Docotoroff has a good point: ad agencies should be more than producers of low-end TV spots and print ads … the ones that do little to make brands less anonymous. Doctoroff says agencies should regain their value as a source of ideas. Because to improve and enlarge a brand they are the only place to attract both creative and strategic minds.
Some may quibble with that as there’s a case for say, the creative talent in Dyson’s in-house team. They’re strong.
But you can say the best agencies are active and imaginative in their approach – hugely so. They work to counter fixed outlooks. They go beyond conventional solutions in dealing with recurring problems. They question accepted thinking, they’re not just reactors, they have the creative ability to position a brand well beyond the reach of competitors. And they operate with an autonomy that’s rare in a corporate environment; they often give you a more searching view of your brand outside the four walls of your boardroom.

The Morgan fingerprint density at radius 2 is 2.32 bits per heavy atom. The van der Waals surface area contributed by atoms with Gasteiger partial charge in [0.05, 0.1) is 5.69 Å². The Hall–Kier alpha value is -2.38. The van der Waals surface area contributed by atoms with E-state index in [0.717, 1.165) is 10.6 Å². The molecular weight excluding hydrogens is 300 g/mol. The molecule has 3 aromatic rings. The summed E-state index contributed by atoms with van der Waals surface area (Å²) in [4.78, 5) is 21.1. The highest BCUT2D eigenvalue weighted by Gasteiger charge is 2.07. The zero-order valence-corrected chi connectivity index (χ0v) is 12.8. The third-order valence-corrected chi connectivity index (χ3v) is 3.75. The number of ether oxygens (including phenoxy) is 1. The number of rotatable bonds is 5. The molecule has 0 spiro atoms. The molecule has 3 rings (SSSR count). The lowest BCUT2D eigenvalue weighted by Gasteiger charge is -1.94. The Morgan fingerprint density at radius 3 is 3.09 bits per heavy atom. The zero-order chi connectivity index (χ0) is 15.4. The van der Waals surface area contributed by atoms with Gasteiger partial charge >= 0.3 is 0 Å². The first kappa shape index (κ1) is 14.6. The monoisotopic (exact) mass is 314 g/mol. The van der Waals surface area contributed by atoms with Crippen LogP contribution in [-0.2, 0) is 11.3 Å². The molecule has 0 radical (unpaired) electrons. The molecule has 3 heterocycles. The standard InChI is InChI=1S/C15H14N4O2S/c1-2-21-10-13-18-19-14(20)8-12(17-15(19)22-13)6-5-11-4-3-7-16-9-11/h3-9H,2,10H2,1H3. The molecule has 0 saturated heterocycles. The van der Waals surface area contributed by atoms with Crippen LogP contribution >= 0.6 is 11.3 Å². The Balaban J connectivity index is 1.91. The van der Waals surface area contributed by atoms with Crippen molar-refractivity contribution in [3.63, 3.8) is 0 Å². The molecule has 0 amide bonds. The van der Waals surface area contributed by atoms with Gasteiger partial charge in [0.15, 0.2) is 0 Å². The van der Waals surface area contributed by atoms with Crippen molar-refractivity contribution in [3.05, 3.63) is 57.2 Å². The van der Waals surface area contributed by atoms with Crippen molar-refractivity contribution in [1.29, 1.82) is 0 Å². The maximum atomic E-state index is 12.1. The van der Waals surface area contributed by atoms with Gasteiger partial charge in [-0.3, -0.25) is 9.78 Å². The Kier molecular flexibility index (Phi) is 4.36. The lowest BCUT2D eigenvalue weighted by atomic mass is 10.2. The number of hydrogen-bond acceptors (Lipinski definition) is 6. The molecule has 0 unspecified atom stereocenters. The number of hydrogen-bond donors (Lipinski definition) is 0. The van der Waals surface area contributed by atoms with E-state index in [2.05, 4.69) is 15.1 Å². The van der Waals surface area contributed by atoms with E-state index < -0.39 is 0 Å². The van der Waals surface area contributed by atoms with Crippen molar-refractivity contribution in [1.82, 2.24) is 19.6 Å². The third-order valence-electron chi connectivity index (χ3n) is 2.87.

In 1947, two years before Bill Bernbach opened Doyle Dane Bernbach he wrote this:
“There are a lot of great technicians in advertising. And unfortunately they talk the best game. They know all the rules. They can tell you that people in an ad will get you greater readership. They can tell you that a sentence should be this short or that long. They can tell you that body copy should be broken up for easier more inviting reading. They can give you fact after fact. They are the scientists of advertising. But there’s one little rub. Advertising is fundamentally persuasion and persuasion happens to be not a science, but an art.”
Today’s marketers might want to print out these 97 words and tape them to their office walls.
They’re a reminder.
Advanced techniques in computational sciences have yet to produce one thing that’s key for marketers.